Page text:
TUSCALOOSA, Ala. - The staff at the $222 million University of Alabama endowment selected managers for international fixed income and domestic small-cap value equities, said Linda Flaherty-Goldsmith, vice chancellor-financial affairs.
It will recommend the board hire the managers, which she wouldn't identify, at its meeting in November.
The fund plans to allocate $5 million to the small-cap manager. It hasn't decided how much it will allocate initially to the international bond manager, although ultimately it will be 10% of the fund.
Dahab Associates assisted.
In addition, the fund retained Kenneth P. Strickland, who retired this month as assistant vice chancellor-finance, as a consultant on investments. Ms. Flaherty-Goldsmith said Mr. Strickland, who had reported to her, won't be replaced immediately.
BOSTON - The proceeds from a $2.2 million bond issue purchased by the $7.7 billion Massachusetts State Teachers and Employees Retirement System will be used to renovate a Boston public-housing project and finance its conversion to tenant ownership, state Treasurer Joseph Malone announced.
The purchase is part of the retirement system's economically targeted investments program. The bonds were issued by the Massachusetts Housing Finance Agency.
According to Mr. Malone, the bonds will earn a 9.15% rate of interest and are rated AAA by Standard & Poor's Rating Group.
BRISBANE, Australia - The approximately $650 million (Australian) Queensland Local Government Superannuation Fund will begin a complete asset allocation review early next year. The fund is going through an actuarial evaluation and wants to ensure assets and liabilities are matched, explained Peter Smith, secretary and executive officer. The fund hasn't undertaken such a review in five years, Mr. Smith said.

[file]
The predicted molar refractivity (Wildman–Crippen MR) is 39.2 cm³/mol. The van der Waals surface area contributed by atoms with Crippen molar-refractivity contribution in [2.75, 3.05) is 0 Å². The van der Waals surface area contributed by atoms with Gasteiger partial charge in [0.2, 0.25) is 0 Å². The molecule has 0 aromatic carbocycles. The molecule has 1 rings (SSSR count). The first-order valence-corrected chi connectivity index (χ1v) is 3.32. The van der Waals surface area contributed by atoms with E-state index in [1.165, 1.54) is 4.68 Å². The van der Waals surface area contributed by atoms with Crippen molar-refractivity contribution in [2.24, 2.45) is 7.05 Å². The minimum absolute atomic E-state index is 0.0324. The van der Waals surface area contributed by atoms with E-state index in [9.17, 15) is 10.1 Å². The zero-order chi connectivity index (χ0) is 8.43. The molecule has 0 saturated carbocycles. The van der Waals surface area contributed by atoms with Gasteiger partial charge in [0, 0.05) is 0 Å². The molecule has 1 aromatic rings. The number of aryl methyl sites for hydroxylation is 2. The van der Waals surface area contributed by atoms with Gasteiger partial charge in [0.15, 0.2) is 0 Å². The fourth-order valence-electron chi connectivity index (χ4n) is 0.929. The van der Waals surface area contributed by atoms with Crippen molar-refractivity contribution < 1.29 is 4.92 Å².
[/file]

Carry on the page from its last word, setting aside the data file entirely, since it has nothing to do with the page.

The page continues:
During that time, assets have increased sharply. He said fund officials will seek outside help with the review, but from whom hasn't been decided.
CHICAGO - Frank Russell and the National Council of Real Estate Investment Fiduciaries agreed to transfer sole responsibility for the Russell-NCREIF Property Index to NCREIF. Richard Gaskins, NCREIF executive director, said the decision to take over the index is part of the evolution of the organization.
The transition is expected to be completed sometime next year, and the Russell name will be removed from the index.
Russell collects, calculates and publishes the results that appear in the index.
NCREIF members contribute the data. Russell's functions eventually will be transferred to NCREIF, which will hire and train a staff to manage the index.
SAN FRANCISCO - Bank of America consolidated most of its investment subsidiaries into one unit, Bank of America Capital Management, said Keith Wirtz, senior vice president and CIO.
In addition, Bank of America hired an institutional sales staff to market its money management services to institutional clients. The unit also will market the services of Continental Bank's old investment management subsidiary, now known as Bank of America Investment Advisors in Chicago, which is not a part of the consolidation, according to Mr. Wirtz.
"We want to present a unified approach" to the institutional community, Mr. Wirtz said.
Ernst & Young National Real Estate Advisory Services, Saylor Property Capital and Liquidity Financial Group have formed Institutional Realty Resources Inc. to provide single-source real estate advisory and consulting services for institutional investors.
IRR will make assessments of an investor's real estate portfolio and recommend if it should be a buyer or seller and, in the case of buying, recommend the form the purchase should take.
Saylor Property Capital is a real estate consulting firm, Liquidity Financial Group's expertise is in public market real estate and limited partnerships, and Ernst & Young specializes in real estate operations and valuations.
HONG KONG - Stanford Management Co., Harvard Management Co. and the endowment of the University of Michigan are among the 15 investors in the new $261 million Prudential Asia Private Equity Limited Partnership of Prudential Asset Management Asia Ltd., Hong Kong, said Tim Biggs, a spokesman for Prudential.
Prudential is investing $50 million in the fund. Mr. Biggs would not say how much each of the outside investors committed.
The fund will purchase equity stakes in small to midsized private enterprises in the Asia-Pacific region.